May 26, 2021

HEAG Pain Management Center, P.A. (HEAG) and its owner, Dr. Kwadwo Gyarteng-Dakwa (Dr. Dakwa), have agreed to pay $500,000 to settle allegations of defrauding Medicare and Medicaid.  According to the government, the defendants knowingly submitted or caused the submission of claims for medically unnecessary diagnostic testing between 2011 and 2016.  AG NC; USAO MDNC

May 21, 2021

SavaSeniorCare LLC and related entities (“Sava”) will pay $11.2 million, plus potentially more pursuant to an “ability-to-pay” settlement, to resolve allegations that Sava violated the False Claims Act by causing its skilled nursing facilities to bill Medicare for rehabilitation therapy services that were not reasonable, necessary, or skilled, and that Sava billed the Medicare and Medicaid programs for grossly substandard (i.e., “worthless”) skilled nursing services.  The settlement stems from four separate qui tam complaints filed by whistleblowers Rita Hayward, Trammel Kukoyi, Terrence Scott, James Thornton, and Barbara Roberts, who will share an undisclosed portion of the government’s recovery.  In 2015, the United States intervened in the litigation and filed a consolidated False Claims Act complaint, alleging inter alia that Sava had exerted significant pressure on its skilled nursing facilities to meet unrealistic corporate targets for the highest Medicare reimbursement rates without regard to patients’ actual clinical needs, and improperly delayed the discharge of patients from its facilities in order to increase billings.  Sava will enter into a five-year Corporate Integrity Agreement as part of the settlement.  DOJ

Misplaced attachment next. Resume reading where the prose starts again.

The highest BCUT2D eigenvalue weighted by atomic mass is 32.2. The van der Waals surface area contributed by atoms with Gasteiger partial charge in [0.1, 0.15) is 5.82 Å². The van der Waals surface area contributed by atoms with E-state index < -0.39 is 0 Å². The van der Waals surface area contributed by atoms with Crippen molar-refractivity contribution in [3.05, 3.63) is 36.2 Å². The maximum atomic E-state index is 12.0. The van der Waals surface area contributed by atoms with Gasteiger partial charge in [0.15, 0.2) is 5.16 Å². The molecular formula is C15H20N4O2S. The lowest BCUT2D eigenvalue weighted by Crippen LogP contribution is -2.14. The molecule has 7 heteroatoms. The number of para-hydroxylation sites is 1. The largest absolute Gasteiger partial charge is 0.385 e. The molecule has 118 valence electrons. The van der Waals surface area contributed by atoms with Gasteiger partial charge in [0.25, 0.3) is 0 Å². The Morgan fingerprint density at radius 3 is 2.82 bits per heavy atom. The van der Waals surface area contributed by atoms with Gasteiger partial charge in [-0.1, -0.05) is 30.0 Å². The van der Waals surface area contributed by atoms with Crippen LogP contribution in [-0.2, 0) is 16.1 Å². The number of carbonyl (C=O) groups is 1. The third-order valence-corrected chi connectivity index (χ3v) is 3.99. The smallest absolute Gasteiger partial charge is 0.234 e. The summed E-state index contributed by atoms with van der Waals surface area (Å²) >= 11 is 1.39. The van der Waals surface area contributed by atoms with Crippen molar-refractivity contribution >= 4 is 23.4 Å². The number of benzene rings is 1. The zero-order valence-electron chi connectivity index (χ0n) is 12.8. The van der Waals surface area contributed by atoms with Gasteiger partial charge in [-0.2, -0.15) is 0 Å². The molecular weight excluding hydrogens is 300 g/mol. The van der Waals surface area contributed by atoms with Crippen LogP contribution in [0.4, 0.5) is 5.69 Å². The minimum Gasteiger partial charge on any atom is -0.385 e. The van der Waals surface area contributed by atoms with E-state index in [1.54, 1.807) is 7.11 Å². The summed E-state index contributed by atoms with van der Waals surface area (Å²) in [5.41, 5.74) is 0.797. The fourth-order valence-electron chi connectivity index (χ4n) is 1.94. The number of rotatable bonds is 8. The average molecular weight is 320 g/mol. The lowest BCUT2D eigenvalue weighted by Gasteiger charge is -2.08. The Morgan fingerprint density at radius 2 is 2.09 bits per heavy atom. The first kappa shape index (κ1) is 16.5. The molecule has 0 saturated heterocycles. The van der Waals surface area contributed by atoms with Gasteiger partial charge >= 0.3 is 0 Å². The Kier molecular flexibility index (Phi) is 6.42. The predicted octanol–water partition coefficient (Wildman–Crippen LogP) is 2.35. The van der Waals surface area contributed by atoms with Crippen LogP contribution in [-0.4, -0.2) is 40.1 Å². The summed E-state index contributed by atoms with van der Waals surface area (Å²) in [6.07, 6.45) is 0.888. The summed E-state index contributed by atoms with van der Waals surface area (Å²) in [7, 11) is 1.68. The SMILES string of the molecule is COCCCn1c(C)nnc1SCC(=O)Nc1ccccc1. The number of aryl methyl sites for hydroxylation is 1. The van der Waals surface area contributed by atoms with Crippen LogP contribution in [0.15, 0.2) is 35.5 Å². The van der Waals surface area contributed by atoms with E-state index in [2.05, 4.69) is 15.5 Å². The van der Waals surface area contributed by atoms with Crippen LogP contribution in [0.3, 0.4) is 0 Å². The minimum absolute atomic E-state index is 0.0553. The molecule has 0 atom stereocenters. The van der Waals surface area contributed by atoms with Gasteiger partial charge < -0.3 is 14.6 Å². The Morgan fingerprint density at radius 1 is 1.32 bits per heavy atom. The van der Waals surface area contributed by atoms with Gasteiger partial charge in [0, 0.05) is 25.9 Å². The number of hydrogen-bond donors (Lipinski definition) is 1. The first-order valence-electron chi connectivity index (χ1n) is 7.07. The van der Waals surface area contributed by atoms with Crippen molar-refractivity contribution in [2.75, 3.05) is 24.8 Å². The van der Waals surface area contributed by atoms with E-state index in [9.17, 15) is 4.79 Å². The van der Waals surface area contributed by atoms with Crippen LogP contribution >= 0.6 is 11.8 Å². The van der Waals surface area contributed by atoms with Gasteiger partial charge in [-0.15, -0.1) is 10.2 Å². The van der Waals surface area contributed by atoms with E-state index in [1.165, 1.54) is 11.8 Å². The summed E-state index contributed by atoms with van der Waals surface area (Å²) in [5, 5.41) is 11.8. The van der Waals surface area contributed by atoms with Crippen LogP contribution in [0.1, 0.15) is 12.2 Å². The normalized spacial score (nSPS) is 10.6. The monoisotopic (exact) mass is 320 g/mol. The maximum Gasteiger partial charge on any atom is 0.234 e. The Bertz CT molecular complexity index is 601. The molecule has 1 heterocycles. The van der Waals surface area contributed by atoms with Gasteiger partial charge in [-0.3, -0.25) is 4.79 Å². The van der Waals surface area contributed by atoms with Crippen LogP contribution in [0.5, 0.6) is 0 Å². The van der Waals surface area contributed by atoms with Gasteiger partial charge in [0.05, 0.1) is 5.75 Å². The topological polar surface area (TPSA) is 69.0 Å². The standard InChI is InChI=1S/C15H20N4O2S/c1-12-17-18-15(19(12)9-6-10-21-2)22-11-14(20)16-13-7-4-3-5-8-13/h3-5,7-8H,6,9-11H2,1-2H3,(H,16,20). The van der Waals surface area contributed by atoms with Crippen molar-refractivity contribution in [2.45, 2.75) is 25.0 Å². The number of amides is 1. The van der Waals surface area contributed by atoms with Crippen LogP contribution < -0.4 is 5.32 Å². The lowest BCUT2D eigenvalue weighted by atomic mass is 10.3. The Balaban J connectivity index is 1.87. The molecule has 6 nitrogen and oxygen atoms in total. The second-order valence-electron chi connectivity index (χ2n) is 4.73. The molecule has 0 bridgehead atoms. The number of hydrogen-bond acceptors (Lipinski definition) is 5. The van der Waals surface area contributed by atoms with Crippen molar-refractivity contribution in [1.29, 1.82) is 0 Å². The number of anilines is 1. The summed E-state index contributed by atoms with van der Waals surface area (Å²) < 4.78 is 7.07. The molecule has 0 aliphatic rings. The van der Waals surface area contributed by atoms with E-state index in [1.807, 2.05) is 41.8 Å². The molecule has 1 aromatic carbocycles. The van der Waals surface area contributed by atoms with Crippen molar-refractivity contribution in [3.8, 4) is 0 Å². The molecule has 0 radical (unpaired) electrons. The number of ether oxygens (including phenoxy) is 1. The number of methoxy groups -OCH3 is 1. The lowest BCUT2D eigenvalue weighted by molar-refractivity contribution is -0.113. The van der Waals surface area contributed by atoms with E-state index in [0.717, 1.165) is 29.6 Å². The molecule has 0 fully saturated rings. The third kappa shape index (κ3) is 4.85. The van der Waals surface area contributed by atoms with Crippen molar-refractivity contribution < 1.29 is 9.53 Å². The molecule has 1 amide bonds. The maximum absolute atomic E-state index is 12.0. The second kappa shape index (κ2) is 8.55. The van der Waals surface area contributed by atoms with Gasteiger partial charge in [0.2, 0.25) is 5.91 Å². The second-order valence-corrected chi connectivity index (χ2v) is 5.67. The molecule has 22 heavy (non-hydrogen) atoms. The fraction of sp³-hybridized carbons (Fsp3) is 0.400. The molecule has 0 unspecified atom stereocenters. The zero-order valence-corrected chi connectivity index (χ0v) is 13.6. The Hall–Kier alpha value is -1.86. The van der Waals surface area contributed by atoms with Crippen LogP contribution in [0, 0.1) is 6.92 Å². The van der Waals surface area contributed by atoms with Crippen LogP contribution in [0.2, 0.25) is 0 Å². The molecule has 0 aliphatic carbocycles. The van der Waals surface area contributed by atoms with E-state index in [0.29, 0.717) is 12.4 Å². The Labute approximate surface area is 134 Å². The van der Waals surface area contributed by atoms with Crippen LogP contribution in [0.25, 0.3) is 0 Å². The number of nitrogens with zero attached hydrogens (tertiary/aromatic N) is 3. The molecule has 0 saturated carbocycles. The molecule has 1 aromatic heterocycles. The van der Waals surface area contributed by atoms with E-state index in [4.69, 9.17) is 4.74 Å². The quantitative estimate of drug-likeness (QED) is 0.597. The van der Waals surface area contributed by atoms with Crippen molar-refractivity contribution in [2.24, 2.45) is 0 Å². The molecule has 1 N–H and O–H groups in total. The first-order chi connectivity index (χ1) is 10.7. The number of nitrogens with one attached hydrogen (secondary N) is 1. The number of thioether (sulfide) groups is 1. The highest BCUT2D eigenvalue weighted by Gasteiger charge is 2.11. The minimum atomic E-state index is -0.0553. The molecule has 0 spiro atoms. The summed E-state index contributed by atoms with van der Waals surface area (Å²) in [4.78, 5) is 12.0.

May 18, 2021

Javaid Perwaiz, an ob/gyn who practiced in Hampton Roads, Virginia, was sentenced to 59 years in prison after a jury convicted him of charges related to his performance of hysterectomies, sterilizations, and other medically unnecessary surgeries and procedures on patients without their informed consent - in many cases by falsely telling them they had cancer or needed the procedure to avoid cancer.  In addition, Perwaiz induced labor in patients early so that he could bill for the deliveries, sometimes falsifying records to support the induction.  USAO ED VA

May 10, 2021

The University of Miami, which operates multiple hospitals and other healthcare facilities, will pay $22 million to resolve claims arising from allegedly fraudulent billing submitted to federal healthcare programs for laboratory services.  The university was alleged to have billed certain laboratory tests as having been provided at hospital facilities instead of at physician offices, without satisfying the requirements for that more costly hospital facility billing, including notice requirements.  In addition, the university was alleged to have performed and billed for a pre-set panel of tests for all kidney transplant patients, although not all included tests were medically necessary.  Finally, the university and Jackson Memorial Hospital, which jointly operated the kidney transplant program, were alleged to have violated related party restrictions by billing for pre-transplant laboratory tests ordered by JMH from the university, and JMH will pay an additional $1.1 million to settle these allegations.  The settlement resolves claims made in three separate qui tam lawsuits; the whistleblower's share has not yet been determined.  DOJ; USAO SD FL
1 2 3 4 5 35